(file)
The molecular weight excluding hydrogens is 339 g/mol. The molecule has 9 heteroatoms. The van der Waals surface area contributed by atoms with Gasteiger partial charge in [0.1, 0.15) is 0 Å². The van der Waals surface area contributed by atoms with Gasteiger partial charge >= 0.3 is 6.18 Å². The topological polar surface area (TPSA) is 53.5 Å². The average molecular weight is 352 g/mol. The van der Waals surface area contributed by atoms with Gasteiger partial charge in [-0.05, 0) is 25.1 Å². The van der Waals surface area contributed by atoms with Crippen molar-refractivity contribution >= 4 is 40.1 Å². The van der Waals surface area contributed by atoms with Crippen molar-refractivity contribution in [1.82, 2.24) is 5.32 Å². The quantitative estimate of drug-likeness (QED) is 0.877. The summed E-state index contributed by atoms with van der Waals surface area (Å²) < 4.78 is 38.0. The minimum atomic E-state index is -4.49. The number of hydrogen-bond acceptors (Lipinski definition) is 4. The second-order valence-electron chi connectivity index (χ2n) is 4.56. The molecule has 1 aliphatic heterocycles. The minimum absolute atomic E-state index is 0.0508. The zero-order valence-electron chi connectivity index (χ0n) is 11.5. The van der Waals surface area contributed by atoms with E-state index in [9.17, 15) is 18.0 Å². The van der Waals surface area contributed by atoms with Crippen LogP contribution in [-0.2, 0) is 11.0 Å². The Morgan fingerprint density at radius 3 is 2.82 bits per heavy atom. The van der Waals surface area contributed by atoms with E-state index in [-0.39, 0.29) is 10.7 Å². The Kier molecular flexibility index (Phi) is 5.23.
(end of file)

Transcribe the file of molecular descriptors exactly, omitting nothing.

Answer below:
The molecular weight excluding hydrogens is 339 g/mol. The molecule has 9 heteroatoms. The van der Waals surface area contributed by atoms with Gasteiger partial charge in [0.1, 0.15) is 0 Å². The van der Waals surface area contributed by atoms with Gasteiger partial charge >= 0.3 is 6.18 Å². The topological polar surface area (TPSA) is 53.5 Å². The average molecular weight is 352 g/mol. The van der Waals surface area contributed by atoms with Gasteiger partial charge in [-0.05, 0) is 25.1 Å². The van der Waals surface area contributed by atoms with Crippen molar-refractivity contribution >= 4 is 40.1 Å². The van der Waals surface area contributed by atoms with Crippen molar-refractivity contribution in [1.82, 2.24) is 5.32 Å². The quantitative estimate of drug-likeness (QED) is 0.877. The summed E-state index contributed by atoms with van der Waals surface area (Å²) < 4.78 is 38.0. The minimum atomic E-state index is -4.49. The number of hydrogen-bond acceptors (Lipinski definition) is 4. The second-order valence-electron chi connectivity index (χ2n) is 4.56. The molecule has 1 aliphatic heterocycles. The minimum absolute atomic E-state index is 0.0508. The zero-order valence-electron chi connectivity index (χ0n) is 11.5. The van der Waals surface area contributed by atoms with E-state index in [9.17, 15) is 18.0 Å². The van der Waals surface area contributed by atoms with Crippen LogP contribution in [-0.2, 0) is 11.0 Å². The Morgan fingerprint density at radius 3 is 2.82 bits per heavy atom. The van der Waals surface area contributed by atoms with E-state index in [-0.39, 0.29) is 10.7 Å². The Kier molecular flexibility index (Phi) is 5.23.